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L 13 Fluids [2]: Statics  fluids at rest. More on fluids. How can a steel boat float. A ship can float in a cup of water! Today’s weather. Variation of pressure with depth in a liquid. Anybody the does scuba diving knows that the pressure increases as then dive to greater depths

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L 13 fluids 2 statics fluids at rest l.jpg

L 13 Fluids [2]: Statics  fluids at rest

More on fluids.

How can a steel boat float.

A ship can float in a cup of water!

Today’s weather


Variation of pressure with depth in a liquid l.jpg
Variation of pressure with depth in a liquid

  • Anybody the does scuba diving knows that the pressure increases as then dive to greater depths

  • The increasing water pressure with depth limits how deep a submarine can go


The deeper you go the higher the pressure l.jpg
The deeper you go, the higherthe pressure

hypothetical volume of water inside a larger volume.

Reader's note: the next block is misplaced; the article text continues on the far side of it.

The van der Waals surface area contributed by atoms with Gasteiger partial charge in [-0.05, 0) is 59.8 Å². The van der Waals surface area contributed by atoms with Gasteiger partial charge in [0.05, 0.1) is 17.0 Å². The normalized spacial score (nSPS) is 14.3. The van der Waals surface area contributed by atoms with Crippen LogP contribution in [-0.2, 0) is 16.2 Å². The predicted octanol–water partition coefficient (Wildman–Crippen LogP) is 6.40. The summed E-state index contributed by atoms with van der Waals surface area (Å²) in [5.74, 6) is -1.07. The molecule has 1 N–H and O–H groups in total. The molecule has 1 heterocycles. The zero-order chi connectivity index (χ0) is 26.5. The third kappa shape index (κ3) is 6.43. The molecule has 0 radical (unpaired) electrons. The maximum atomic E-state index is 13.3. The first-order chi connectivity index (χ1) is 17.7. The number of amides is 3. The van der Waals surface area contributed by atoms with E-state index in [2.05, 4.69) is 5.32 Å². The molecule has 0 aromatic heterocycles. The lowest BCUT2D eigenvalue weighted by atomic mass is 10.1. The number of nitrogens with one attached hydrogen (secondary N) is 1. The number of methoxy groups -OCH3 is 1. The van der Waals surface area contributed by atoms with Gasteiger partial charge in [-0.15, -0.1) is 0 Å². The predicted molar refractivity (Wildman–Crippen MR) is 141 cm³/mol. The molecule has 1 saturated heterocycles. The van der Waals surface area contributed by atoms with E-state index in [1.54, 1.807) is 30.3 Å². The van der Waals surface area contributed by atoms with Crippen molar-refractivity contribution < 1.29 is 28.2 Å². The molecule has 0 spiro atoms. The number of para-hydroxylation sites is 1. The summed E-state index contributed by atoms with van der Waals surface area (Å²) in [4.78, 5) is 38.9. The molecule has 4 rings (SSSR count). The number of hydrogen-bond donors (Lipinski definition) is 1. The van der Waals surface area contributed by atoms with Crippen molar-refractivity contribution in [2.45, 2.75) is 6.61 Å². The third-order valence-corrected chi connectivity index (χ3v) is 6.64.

PTopA

density = mass/volume

 = mass/Vol

or mass =   Vol

W

PBottomA


Forces in a static fluid at rest l.jpg

FTOP

A

H

FBOTTOM

W

Forces in a STATIC fluid (at rest)

  • W is the weight = mg of this volume

  • FTOP is the force on the top of the volume exerted by the fluid above it pushing down

  • FBOTTOM is the force on the volume due to the fluid below it pushing up

  • For this volume not to move (Static fluid) we must have that

    FBOTTOM = FTOP + mg


Variation of pressure with depth l.jpg
Variation of pressure with depth

FBOTTOM - FTOP = mg = (density x Vol) x g

FBOTTOM - FTOP =  A H g

Since pressure is Force / area, Force = P x A

PBottom A – PTop A =  A H g, or

RHO

PBottom – PTop =  H g,  The pressure

below is greater than the pressure above.


Variation of pressure with depth6 l.jpg
Variation of pressure with depth

FBOTTOM - FTOP = mg = (density x Vol) x g

FBOTTOM - FTOP =  A H g

Since pressure is Force / area, Force = P x A

PBottom A – PTop A =  A H g, or

rho

PBottom – PTop =  H g

The pressure below is greater

than the pressure above.


How much does p increase l.jpg

100,000 Pa

h

How much does P increase

  • At the surface of a body of water

    the pressure is 1 atm

    = 100,000 Pa

  • As we go down into the water,

    at what depth does the pressure

    double, from 1 atm to 2 atm or 200,000 Pa

  • Want  g h = 100,000 Pa